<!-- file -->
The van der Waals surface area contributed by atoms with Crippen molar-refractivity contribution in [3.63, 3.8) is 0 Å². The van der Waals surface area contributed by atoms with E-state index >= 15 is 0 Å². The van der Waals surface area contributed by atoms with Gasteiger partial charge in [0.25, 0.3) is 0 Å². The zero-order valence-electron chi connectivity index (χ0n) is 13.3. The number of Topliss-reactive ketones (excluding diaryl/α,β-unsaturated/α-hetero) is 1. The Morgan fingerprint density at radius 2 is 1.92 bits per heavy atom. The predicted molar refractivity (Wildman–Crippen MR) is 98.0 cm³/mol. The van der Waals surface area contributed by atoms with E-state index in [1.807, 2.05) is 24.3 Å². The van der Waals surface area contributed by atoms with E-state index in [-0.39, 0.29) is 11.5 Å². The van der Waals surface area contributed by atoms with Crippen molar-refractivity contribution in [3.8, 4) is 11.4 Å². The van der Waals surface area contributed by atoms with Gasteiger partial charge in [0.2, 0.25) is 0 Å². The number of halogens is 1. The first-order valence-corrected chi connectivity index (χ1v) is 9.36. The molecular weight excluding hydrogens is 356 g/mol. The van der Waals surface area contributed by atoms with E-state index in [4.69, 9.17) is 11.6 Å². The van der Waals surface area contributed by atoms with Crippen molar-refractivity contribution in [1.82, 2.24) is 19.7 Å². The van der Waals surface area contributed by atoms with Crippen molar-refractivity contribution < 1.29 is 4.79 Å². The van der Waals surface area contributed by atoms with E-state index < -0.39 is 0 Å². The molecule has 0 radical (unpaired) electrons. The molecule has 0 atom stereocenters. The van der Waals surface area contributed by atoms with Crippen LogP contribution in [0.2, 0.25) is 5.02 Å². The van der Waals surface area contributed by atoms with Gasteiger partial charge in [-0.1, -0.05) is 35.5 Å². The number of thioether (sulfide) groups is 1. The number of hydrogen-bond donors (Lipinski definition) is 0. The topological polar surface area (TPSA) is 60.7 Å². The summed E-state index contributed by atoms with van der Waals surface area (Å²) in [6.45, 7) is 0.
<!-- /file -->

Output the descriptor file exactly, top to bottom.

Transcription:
The van der Waals surface area contributed by atoms with Crippen molar-refractivity contribution in [3.63, 3.8) is 0 Å². The van der Waals surface area contributed by atoms with E-state index >= 15 is 0 Å². The van der Waals surface area contributed by atoms with Gasteiger partial charge in [0.25, 0.3) is 0 Å². The zero-order valence-electron chi connectivity index (χ0n) is 13.3. The number of Topliss-reactive ketones (excluding diaryl/α,β-unsaturated/α-hetero) is 1. The Morgan fingerprint density at radius 2 is 1.92 bits per heavy atom. The predicted molar refractivity (Wildman–Crippen MR) is 98.0 cm³/mol. The van der Waals surface area contributed by atoms with E-state index in [1.807, 2.05) is 24.3 Å². The van der Waals surface area contributed by atoms with E-state index in [-0.39, 0.29) is 11.5 Å². The van der Waals surface area contributed by atoms with Crippen molar-refractivity contribution in [3.8, 4) is 11.4 Å². The van der Waals surface area contributed by atoms with Gasteiger partial charge in [0.2, 0.25) is 0 Å². The number of halogens is 1. The first-order valence-corrected chi connectivity index (χ1v) is 9.36. The molecular weight excluding hydrogens is 356 g/mol. The van der Waals surface area contributed by atoms with E-state index in [4.69, 9.17) is 11.6 Å². The van der Waals surface area contributed by atoms with Crippen molar-refractivity contribution in [1.82, 2.24) is 19.7 Å². The van der Waals surface area contributed by atoms with Crippen molar-refractivity contribution < 1.29 is 4.79 Å². The van der Waals surface area contributed by atoms with E-state index < -0.39 is 0 Å². The molecule has 0 radical (unpaired) electrons. The molecule has 0 atom stereocenters. The van der Waals surface area contributed by atoms with Crippen LogP contribution in [0.2, 0.25) is 5.02 Å². The van der Waals surface area contributed by atoms with Gasteiger partial charge in [-0.1, -0.05) is 35.5 Å². The number of thioether (sulfide) groups is 1. The number of hydrogen-bond donors (Lipinski definition) is 0. The topological polar surface area (TPSA) is 60.7 Å². The summed E-state index contributed by atoms with van der Waals surface area (Å²) in [6.45, 7) is 0.